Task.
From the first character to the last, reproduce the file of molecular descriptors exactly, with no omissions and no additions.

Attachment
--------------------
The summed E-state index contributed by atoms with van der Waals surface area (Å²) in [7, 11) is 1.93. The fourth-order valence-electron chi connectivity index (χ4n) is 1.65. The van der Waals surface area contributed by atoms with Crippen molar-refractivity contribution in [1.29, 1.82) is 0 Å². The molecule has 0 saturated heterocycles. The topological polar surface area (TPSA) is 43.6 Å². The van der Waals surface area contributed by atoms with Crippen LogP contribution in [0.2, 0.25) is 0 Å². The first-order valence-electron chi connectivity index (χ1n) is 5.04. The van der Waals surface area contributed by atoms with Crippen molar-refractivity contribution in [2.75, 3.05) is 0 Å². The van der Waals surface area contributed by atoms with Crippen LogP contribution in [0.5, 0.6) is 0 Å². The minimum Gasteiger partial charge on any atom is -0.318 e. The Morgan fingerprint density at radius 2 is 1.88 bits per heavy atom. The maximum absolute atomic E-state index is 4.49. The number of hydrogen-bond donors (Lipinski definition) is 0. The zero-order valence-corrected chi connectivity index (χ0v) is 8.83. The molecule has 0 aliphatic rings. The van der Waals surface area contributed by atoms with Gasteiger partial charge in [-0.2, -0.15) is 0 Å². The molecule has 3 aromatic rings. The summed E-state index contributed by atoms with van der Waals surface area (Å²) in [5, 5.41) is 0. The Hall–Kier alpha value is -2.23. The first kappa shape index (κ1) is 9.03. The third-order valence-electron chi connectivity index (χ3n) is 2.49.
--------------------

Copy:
The summed E-state index contributed by atoms with van der Waals surface area (Å²) in [7, 11) is 1.93. The fourth-order valence-electron chi connectivity index (χ4n) is 1.65. The van der Waals surface area contributed by atoms with Crippen molar-refractivity contribution in [1.29, 1.82) is 0 Å². The molecule has 0 saturated heterocycles. The topological polar surface area (TPSA) is 43.6 Å². The van der Waals surface area contributed by atoms with Crippen LogP contribution in [0.2, 0.25) is 0 Å². The first-order valence-electron chi connectivity index (χ1n) is 5.04. The van der Waals surface area contributed by atoms with Crippen molar-refractivity contribution in [2.75, 3.05) is 0 Å². The van der Waals surface area contributed by atoms with Crippen LogP contribution in [0.5, 0.6) is 0 Å². The minimum Gasteiger partial charge on any atom is -0.318 e. The Morgan fingerprint density at radius 2 is 1.88 bits per heavy atom. The maximum absolute atomic E-state index is 4.49. The number of hydrogen-bond donors (Lipinski definition) is 0. The zero-order valence-corrected chi connectivity index (χ0v) is 8.83. The molecule has 0 aliphatic rings. The van der Waals surface area contributed by atoms with Gasteiger partial charge in [-0.2, -0.15) is 0 Å². The molecule has 3 aromatic rings. The summed E-state index contributed by atoms with van der Waals surface area (Å²) in [5, 5.41) is 0. The Hall–Kier alpha value is -2.23. The first kappa shape index (κ1) is 9.03. The third-order valence-electron chi connectivity index (χ3n) is 2.49.